"We don't welcome this slogan," he told those attending the rally moments after the chant began to swell.

Deep differences between the government and the opposition did not preclude occasional coordination on a lower level.

Al Wefaq's rally on Friday was initially planned as a march, but the opposition agreed to conduct a lower-profile event after speaking with the Bahraini authorities.

"There was an agreement made to make the event a sit-in," said a source, who asked not to be identified. "This is a sign that the opposition remains pragmatic and open to dialogue."

Low-level exchanges could form the foundation of more serious dialogue, said Bahrain's foreign minister, Sheikh Khaled bin Ahmed Al Khalifa, while not referring specifically to last week's rally.

"Talks don't have to be on big issues. It could start talking about issues such as human rights or the needs of the citizens," he said yesterday. "That can also bring everybody together and break the ice."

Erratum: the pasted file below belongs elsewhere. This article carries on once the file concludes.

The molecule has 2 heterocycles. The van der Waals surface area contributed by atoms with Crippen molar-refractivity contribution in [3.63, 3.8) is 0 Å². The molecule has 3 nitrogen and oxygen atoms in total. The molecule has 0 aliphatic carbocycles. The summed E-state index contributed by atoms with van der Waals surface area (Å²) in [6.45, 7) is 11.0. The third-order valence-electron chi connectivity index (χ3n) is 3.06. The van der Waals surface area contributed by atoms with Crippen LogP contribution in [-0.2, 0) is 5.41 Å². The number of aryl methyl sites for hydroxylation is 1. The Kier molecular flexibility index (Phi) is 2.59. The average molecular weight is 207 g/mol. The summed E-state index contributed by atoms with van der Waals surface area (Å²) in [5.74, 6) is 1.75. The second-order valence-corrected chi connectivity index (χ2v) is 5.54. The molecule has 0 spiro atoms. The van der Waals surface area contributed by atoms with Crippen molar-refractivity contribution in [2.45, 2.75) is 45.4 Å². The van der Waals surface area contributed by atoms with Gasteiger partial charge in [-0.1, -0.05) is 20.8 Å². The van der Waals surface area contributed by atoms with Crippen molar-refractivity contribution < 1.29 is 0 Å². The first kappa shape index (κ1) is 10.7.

But international and local human rights activists argue that changes have come too slowly and security forces continue to respond to the demonstrations with disproportionate force.

"If it's not getting better, it's getting worse," said Amal, a 29-year-old activist. "The government still insists on using force."

The Bahraini government's staging of the conference was seen as a modest sign of progress after unrest forced the cancellation of the annual gathering last year. Sensitivity still runs high, however.

In a listing during his speech of critical allies in the Bahraini government's struggle to contain the unrest, Crown Prince Salman made no reference to the United States. Many of the experts and policymakers gathered here interpreted the omission as a slap against Washington for its criticism of the Bahraini government's crackdown.